Ito (Handle Wrap)

Ito is the cord wrap used on the handles of Japanese swords. The purpose of using Ito is both for aesthetic and functional purpose. There are various colours to choose from to suit any potential sword owner taste. However, the role of Ito is to reinforce the Tsuka to prevent it from failing.Materials used can be any of the following: Silk, leather, cotton and Rayon.Ito is secured with the use of a strong tape on the HA and Mune side of the sword. A strong tape will hold the Ito in place without clamps appearing.

Ray Skin Samegawa

Samegawa or Same-Kawa refers to the same thing. In Japanese Same-Kawa means shark skin. This is the ray or shark skin wrapping of the Tsuka or sword handle. The samegawa on our custom samurai swords are made from real rayskin and comes in different colors you can choose from.

Katana Scabbard


Saya means Japanese scabbard. This can be for a sword or knife. This is usually made of lightweight wood with a coat of lacquer on its exterior. The Saya has a wooden knob or Kurigata on one side attached to a braided cord or Sageo. Saya prevents unsheathing which explains why it is tight fitting. We offer a large selection of Saya for your samurai swords, some are made from lacquer wood, wood or Ray skin. There may come a time that Saya will become loose. It is a must to fix this otherwise it can cause accidents and cuts. Some use what they call Saya shimming which is the practice of affixing a thin piece of wood into the Saya on each of its sides to fill up extra spaces. This is just a temporary solution. you can order from us extra Saya when ordering the sword.


Shitodome is a small Japanese sword fitting found in sword handles. The materials that can be used in making Shitodome can be any of the following: gold plate, polished silver or buffalo horn. Shitodome can only be found on better quality swords. This means there is none for cheap Japanese swords. Since Shitodome are designed to fit into a small opening installing must be carefully made.


Kurikata is a knob found in the scabbard of Japanese swords. This can be made of metal although black steel can be use or sterling silver. However, most of the Kurikata are made from water buffalo horn.


Sageo is the cord used to tie the Saya to the Japanese belt or Obi when the sword is worn. Sageo can be made of silk, cotton and leather. This hanging cord passes through the hole in the Kurigata of the Saya. There are actually several methods of tying the Sageo on the Saya for the purpose of displaying the sword. In some schools of Iaido, Sageo is tied to the Hakama as students practice their sword fight.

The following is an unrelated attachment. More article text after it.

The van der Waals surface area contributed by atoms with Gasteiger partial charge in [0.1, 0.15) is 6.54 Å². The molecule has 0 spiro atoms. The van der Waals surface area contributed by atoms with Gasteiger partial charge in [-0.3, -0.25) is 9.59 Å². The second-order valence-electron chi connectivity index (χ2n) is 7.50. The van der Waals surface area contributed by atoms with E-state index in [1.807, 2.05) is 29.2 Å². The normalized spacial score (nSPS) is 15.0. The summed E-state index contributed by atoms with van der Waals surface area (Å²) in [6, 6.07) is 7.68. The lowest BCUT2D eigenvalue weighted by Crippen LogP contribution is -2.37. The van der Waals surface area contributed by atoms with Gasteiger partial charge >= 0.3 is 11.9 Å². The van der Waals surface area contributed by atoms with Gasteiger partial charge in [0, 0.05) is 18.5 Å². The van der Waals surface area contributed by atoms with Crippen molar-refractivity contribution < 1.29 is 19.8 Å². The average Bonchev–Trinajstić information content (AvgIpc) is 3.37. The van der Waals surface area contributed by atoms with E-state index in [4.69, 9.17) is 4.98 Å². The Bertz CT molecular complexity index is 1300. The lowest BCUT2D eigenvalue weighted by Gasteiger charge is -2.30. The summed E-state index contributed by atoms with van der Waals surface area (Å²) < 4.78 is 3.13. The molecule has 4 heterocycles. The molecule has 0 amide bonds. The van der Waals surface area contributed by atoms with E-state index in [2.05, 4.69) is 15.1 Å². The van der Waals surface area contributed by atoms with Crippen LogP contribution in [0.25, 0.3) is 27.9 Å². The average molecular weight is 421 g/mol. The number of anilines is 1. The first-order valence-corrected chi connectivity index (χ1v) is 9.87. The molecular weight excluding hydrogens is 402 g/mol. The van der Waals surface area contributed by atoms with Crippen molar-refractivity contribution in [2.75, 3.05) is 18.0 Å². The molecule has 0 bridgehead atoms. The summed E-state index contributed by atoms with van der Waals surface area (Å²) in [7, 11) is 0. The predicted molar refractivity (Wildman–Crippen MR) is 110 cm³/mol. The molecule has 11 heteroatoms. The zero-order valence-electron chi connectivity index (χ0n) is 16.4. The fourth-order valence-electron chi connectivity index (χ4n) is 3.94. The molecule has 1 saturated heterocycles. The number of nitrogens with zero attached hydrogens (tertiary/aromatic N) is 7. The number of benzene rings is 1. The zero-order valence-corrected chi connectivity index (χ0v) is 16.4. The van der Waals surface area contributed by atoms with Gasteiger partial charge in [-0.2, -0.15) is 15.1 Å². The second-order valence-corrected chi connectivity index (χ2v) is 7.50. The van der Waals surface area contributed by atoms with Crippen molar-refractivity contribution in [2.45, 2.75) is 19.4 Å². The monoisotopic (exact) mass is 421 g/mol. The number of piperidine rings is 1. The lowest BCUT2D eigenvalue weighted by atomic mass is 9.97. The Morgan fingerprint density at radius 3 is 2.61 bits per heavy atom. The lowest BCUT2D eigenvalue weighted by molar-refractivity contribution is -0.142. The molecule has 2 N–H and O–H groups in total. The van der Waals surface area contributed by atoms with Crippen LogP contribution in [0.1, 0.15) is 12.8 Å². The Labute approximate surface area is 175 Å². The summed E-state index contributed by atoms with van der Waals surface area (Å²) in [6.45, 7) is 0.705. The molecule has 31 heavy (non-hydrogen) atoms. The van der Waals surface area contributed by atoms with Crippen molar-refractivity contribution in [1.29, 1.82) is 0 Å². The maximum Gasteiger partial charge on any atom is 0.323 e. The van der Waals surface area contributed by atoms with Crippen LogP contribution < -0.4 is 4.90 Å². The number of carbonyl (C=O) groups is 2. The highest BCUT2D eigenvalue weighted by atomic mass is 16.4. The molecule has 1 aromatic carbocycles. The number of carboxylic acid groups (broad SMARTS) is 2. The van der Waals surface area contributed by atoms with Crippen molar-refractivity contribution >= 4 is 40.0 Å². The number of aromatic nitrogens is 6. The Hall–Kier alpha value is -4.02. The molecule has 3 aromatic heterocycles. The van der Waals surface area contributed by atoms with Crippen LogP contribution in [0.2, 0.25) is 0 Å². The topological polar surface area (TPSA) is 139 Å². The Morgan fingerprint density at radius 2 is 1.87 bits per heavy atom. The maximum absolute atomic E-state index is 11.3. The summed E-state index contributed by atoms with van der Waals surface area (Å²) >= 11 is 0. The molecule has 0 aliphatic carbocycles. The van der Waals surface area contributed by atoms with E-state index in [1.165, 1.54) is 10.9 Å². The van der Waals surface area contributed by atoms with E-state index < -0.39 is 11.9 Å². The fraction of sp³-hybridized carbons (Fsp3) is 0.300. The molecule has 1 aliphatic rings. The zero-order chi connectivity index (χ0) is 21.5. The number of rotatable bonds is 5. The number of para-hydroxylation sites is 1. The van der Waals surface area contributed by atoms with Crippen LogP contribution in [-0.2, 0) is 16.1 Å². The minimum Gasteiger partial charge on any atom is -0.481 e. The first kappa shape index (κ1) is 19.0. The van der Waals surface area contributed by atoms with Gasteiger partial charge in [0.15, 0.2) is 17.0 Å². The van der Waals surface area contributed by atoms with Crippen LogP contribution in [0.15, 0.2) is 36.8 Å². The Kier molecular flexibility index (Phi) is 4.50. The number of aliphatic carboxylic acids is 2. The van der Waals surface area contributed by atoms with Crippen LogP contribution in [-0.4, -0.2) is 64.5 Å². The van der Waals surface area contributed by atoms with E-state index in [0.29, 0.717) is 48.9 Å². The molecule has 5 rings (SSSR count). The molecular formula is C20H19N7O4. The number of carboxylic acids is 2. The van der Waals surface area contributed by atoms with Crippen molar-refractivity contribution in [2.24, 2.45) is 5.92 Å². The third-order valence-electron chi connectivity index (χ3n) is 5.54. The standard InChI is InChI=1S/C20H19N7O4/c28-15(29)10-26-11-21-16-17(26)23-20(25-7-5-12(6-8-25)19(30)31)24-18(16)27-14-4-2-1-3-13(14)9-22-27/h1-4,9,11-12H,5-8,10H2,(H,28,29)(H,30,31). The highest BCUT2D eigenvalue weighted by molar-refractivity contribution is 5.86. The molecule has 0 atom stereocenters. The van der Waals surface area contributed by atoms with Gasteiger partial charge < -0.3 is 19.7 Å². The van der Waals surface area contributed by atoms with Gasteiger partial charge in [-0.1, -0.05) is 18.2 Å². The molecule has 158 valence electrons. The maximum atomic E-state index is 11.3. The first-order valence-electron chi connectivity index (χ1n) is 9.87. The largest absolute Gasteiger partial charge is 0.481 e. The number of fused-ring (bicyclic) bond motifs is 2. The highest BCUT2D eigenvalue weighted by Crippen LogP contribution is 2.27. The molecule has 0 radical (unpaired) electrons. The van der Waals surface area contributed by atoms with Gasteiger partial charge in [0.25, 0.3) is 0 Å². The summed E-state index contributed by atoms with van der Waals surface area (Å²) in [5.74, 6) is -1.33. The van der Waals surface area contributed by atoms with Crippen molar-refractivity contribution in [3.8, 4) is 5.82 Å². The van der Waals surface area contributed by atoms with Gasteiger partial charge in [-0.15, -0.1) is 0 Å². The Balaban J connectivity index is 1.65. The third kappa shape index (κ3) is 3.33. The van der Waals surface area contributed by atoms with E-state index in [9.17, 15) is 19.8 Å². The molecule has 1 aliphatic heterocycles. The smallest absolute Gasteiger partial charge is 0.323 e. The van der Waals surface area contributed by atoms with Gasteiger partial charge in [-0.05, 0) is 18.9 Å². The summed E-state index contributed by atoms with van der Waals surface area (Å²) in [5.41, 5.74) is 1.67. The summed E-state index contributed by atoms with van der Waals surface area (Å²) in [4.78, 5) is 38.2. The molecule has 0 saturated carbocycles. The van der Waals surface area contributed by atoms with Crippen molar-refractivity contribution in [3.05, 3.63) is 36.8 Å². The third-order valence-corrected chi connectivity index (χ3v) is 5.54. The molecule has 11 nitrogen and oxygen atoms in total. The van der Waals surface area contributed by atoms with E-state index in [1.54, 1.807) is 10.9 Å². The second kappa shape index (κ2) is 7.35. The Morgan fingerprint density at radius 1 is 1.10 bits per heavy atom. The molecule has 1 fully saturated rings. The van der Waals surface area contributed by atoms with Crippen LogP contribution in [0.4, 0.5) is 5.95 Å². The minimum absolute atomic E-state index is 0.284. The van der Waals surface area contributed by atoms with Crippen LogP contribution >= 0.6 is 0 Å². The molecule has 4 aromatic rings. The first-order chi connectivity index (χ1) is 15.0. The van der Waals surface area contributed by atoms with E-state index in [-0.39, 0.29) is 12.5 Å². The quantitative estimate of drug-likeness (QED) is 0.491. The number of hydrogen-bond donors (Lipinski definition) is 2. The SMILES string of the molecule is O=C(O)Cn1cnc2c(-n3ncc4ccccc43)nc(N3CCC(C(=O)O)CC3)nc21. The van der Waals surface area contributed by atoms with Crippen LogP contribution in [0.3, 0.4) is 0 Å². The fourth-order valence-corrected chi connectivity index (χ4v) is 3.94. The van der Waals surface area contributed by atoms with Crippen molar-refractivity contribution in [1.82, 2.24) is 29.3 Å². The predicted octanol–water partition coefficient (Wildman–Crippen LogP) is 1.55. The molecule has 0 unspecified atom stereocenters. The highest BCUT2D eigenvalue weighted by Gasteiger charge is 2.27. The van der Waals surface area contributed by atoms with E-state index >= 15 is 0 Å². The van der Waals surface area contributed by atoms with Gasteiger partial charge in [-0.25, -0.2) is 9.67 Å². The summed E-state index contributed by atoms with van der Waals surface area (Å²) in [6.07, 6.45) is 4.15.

Kojiri is the end of the Saya that has the protective fitting. This is traditionally made of buffalo horn however, other materials like metal or black coloured steel can be used as well. Traditionally made Kojiri have oval shape. This is best fitted during Saya construction so that it will fit the sword perfectly.


Koiguchi refers to the mouth of the Saya and its fittings. This is traditionally made of buffalo horn. This can be made using copper band. This type of band strengthens the Saya. The Saya opening should be adapted to the Habaki and this is where the carp muzzle or Koiguchi enters the picture.

Sword Steel Type

Carbon Steel Swords

Real functional swords are made of carbon steel, Most of stainless steel swords are brittle and cannot withstand test cutting as swords made of carbon steel. Some of the most commonly used carbon steel content for swords are:

1045 Steel, 1055 Steel, 1060 Steel, 1095 Steel, T10 Steel

1045 is composed of medium carbon. This steel is the most low level carbon sword, it is relatively easy to make, and mostly is machine made. 1055 Steel is a very popular choice when it comes to Iaito blade that is not sharp and intended for practice of kata.

As suggested by the number, a 1055 carbon steel has 0.55% of carbon content, a 1060 carbon steel has 0.60% carbon content, and a 1095 carbon steel has 0.95% carbon content.
As carbon content increased it becomes less ductile and more difficult to weld, the carbon then is heat treated to make it more ductile and softer for fabrication.
When there is higher carbon, the alloy can be hardened to increase impact resistance, strength and wear. The reason for heat treating the carbon steel is to change the properties of the steel, usually heat treating effects the ductility, impact resistance, hardness and yield strength.

1060 Carbon Steel